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Tuesday, 19 April 2011

embossing felt


I've moved the contents of my studio space at college to my home studio. I know it will all have to go back again but for a while I'll need to work at home and the end of term seemed as good a time as any to shift it all.

Last week I did some experiments with a devore process into my thick felt. The usual devore technique uses an alkaline paste that eats into cellulose fibres, cutting them away. This wouldn't work on wool and the equivalent process that does work on wool uses an acid paste to do the same job. The technician said no one had ever done this before at college. He didn't say I couldn't though... I later found out that it hasn't been allowed before due to health and safety reasons! The process uses caustic soda, which is pretty nasty stuff. Needless to say I was very careful. And it worked, really well in fact.


The trouble is though, it doesn't sit very well
with the sustainability issues that I'm exploring in this project. I don't feel at all comfortable with it as a process. I won't be taking it any further.

So, now to find a way of creating that embossed effect in my thick felt that doesn't involve harmful chemicals... I tried burning into the felt with a soldering iron. It worked but not brilliantly. I tried using a drill to 'draw' into the felt. This didn't really work at all: the drill got all caught up in the fibres. Then I tried threading wire through holes drilled into a piece of wood and clamping this onto the felt before steaming.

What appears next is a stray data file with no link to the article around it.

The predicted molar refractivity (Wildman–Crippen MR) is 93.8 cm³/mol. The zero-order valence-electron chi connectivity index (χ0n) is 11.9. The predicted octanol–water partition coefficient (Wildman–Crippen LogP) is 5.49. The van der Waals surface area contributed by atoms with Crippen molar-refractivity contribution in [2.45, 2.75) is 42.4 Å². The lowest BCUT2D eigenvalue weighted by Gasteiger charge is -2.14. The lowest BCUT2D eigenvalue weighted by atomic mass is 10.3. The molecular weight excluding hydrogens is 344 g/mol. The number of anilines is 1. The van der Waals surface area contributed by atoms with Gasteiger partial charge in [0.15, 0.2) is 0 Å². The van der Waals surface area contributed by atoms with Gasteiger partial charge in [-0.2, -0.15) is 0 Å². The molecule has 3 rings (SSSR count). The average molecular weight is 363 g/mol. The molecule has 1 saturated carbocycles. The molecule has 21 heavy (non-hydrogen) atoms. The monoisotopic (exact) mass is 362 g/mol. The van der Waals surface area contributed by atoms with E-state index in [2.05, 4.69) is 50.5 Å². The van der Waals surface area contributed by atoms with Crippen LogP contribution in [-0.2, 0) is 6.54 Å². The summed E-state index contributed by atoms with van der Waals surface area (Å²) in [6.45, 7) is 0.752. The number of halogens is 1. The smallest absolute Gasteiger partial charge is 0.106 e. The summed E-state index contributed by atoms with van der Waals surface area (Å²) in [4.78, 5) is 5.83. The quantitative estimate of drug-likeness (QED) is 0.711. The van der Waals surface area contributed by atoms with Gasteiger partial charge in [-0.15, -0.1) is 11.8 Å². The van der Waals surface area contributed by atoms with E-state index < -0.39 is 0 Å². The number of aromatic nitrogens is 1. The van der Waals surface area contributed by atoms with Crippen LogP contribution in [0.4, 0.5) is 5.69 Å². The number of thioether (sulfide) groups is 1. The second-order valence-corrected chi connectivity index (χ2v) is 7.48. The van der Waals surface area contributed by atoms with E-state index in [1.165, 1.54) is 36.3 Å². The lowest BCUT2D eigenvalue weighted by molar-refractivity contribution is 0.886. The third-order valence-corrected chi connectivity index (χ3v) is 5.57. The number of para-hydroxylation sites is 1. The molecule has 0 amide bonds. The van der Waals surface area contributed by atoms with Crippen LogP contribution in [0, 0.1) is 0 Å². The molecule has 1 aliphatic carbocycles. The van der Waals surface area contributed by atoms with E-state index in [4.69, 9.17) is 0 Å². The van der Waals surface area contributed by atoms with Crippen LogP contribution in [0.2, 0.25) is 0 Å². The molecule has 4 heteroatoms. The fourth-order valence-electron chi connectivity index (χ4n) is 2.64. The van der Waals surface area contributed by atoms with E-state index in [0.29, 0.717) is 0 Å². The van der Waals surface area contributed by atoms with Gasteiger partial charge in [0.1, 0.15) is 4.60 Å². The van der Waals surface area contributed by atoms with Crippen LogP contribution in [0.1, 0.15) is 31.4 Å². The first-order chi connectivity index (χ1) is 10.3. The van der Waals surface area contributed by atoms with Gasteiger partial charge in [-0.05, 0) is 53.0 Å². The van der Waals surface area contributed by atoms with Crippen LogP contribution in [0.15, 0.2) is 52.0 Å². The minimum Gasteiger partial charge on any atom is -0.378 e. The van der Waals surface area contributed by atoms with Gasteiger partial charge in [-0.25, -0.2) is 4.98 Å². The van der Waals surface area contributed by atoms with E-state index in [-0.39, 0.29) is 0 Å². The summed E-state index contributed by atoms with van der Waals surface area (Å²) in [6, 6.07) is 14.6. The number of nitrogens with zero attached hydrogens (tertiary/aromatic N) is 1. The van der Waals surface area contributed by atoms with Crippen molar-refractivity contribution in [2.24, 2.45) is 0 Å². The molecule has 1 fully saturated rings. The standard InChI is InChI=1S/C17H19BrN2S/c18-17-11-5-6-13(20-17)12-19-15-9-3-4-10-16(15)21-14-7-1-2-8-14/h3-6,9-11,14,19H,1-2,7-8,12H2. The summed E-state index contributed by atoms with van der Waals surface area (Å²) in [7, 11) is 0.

This is still drying off after steaming, as are the next few samples which were wrapped round thick cardboard tubes and steamed or dyed with onion skins. I'll leave them all for a few days before undoing the various bundles to see how they worked.


This last one looked like a roast joint cooking away!


Current listening: PJ Harvey, Let England Shake



Sunday, 17 April 2011

end of term

End of term: everyone is tired. I'm completely exhausted actually. Having finished off my dissertation this week and got three copies bound ready for submission...


I should be celebrating. But actually I'm rather overwhelmed by